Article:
But there’s another way to ‘keep the band alive’ (which really means ‘keep the money flowing’). Last year, southern rock firebrands Blackfoot released their first album in 20 years, entitled “Southern Native”. Or… did they? There are no founding members of the band in its current lineup, in fact no one in this incarnation of Blackfoot was even born when the original Blackfoot formed, or when any of their charting records were released. These dudes were in diapers when the Ken Hensley era began, which is basically when Blackfoot ended. The record itself contains standard-issue hard rock record, nothing special, kinda bland, and most notably, not very ‘southern’-sounding. But… the lead singer has a Mohawk! Sorry. This sure ain’t Blackfoot.


Bottom line: This band is only Blackfoot because Rick Medlocke says it is. The ‘foot mainstay ‘put the band together’, although more likely he simply found a young, capable hard rock band, and signed them to a production deal, with the stipulation that they change their name to Blackfoot. The band’s ‘official’ website states that Medlocke joins the band onstage for ‘certain concerts’. Whoop de-do. C’mon, Ricky, give us a break. Shorty Medlocke must be spinning in his grave.

What’s the difference between the 2017 version of Foreigner and Foreigner tribute band Cold As Ice? Not much… other than the ticket prices, that is. Foreigner’s 2017 US tour is asking $75-$200 a head, and it’s a crap shoot as to whether Jones will even appear. You can catch ‘Cold As Ice’ for six bucks at the door… and who gives a shit who’s on stage as long as they sound decent?

It’s all about audience expectations; if everyone who buys a ticket is aware that they are shelling out their dough for a band consisting of nothing more than hired hands and sidemen, then fair enough. Enjoy the show. If not, that’s something close to fraud, is it not? Shouldn’t there be some required standard of disclosure? An asterisk next to the band’s logo in every concert listing, poster or banner ad denoting the ‘authenticity level’ of the act, like *100% Certified Hack-Free or *Contains 20% Ratt.

Do your research! Your favorite band might be just a brand. Sometimes the jukebox in the corner offers you more authenticity than the band on the stage… Buyer beware. As P.T Barnum kinda sorta said: There’s a rocker born every minute

Meanwhile, Back in the States…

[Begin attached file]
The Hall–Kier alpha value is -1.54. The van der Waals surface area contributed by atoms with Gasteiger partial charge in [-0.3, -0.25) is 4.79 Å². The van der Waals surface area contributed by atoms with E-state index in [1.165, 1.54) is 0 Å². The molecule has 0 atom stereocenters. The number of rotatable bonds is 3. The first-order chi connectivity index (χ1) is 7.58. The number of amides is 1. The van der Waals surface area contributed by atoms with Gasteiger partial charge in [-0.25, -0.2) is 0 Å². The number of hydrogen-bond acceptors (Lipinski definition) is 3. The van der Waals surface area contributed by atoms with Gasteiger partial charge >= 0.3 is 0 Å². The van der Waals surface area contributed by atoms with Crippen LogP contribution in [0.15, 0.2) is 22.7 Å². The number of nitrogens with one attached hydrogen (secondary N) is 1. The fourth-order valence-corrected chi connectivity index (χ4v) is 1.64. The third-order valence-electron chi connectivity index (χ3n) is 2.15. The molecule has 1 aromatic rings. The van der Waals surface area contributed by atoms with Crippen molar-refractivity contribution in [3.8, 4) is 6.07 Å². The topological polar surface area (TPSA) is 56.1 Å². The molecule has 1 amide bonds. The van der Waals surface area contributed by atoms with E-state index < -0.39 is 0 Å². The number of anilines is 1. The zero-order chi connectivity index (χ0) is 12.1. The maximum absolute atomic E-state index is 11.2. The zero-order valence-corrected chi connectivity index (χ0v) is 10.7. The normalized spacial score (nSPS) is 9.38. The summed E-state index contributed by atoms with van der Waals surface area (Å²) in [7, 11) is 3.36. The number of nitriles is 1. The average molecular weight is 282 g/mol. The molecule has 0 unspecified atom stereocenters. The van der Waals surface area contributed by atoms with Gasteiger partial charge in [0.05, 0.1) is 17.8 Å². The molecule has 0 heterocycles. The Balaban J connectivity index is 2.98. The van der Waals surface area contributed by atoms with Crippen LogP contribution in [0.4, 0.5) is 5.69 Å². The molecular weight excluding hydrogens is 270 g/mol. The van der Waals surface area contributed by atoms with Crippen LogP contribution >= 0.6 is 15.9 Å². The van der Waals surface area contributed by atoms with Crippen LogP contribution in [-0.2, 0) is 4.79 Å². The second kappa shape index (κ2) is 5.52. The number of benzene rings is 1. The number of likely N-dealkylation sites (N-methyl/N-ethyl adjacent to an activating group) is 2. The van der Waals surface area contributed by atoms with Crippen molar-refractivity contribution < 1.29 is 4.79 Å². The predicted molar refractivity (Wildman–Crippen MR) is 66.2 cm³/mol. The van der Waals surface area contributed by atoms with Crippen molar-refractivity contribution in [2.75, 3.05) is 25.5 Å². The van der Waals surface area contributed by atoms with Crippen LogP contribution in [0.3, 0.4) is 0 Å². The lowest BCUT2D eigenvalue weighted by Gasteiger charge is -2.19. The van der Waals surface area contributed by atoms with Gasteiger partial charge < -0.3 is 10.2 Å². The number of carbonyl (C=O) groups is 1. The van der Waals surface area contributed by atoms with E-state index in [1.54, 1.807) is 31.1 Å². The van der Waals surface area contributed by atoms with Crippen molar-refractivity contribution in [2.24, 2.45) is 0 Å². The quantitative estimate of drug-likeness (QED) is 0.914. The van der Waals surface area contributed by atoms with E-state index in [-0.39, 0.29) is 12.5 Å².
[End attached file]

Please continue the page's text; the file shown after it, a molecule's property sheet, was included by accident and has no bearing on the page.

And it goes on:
Iron Maiden. Angel Witch. Tygers of Pan Tang. Saxon. Def Leppard. All great bands. Each contributed at least one genre-defining album to the NWOBHM, a movement that revived and revitalized the lifeless carcass of Heavy Metal after the Punk Rock explosion near the end of the ’70s. Or… were they simply in the right place at the right time?

“NWOBHM was a fiction, really, an invention of Geoff Barton and Sounds. It was a cunning ruse to boost circulation. Having said that, it did represent a lot of bands that were utterly ignored by the mainstream media. Because of that it became real and people got behind it.”
-Bruce Dickinson

Time and place were crucial, as the media-driven music culture of the UK was waiting for the next ‘thing’ after the Punk furor died out in just a few short years (when the look and sound of Punk became a ‘look’ and a ‘sound’, it was already over). So a random sampling of new (and unsigned) Brit metal bands were exposed to the general public in one of the biggest music weeklies on the continent, and a new musical movement was born. Of course, Metal bands had been forming and breaking up all over the world, as they had been for a decade… just not under the white hot spotlight of the British music press.72de789a455668f93acea7ac5ac4cf12

At the same time in America, Circus Magazine published an article entitled ‘Will Heavy Metal Survive the 70’s?’, while Creem Magazine had basically declared Heavy Metal dead just by asking the question, ‘Is Heavy Metal Dead?’ on the cover of their October ’79 issue. Having not yet been clued into the burgeoning NWOBHM, Circus and CREEM surveyed the post-Punk Metal landscape and found it wanting. Zeppelin, Sabbath and Purple were all MIA, and the ‘second wave’ of mostly U.S. bands had just dropped a bunch of duds: Aerosmith with ‘Night in the Ruts’, BOC’s ‘Mirrors’, KISS’ ‘Dynasty’, Nugent’s ‘Weekend Warriors’. Something needed to happen, and quickly… Enter the NWOBHM.

According to the popular media on both sides of the Atlantic, it would appear that the NWOBHM really did save HM. And once the press got the ball rolling, it seemed like something exciting was once again happening in the UK. Young metal bands with a new streamlined sound were popping up all over Britain, breathing life into a tired genre. The US Rock press jumped on board in 1980, further validating the movement as a legit musical phenomenon. NOWBHM bands got some US print exposure, and the young British bands started to gain some notoriety across the pond. Metal’s UK resurgence went global. Day: Saved.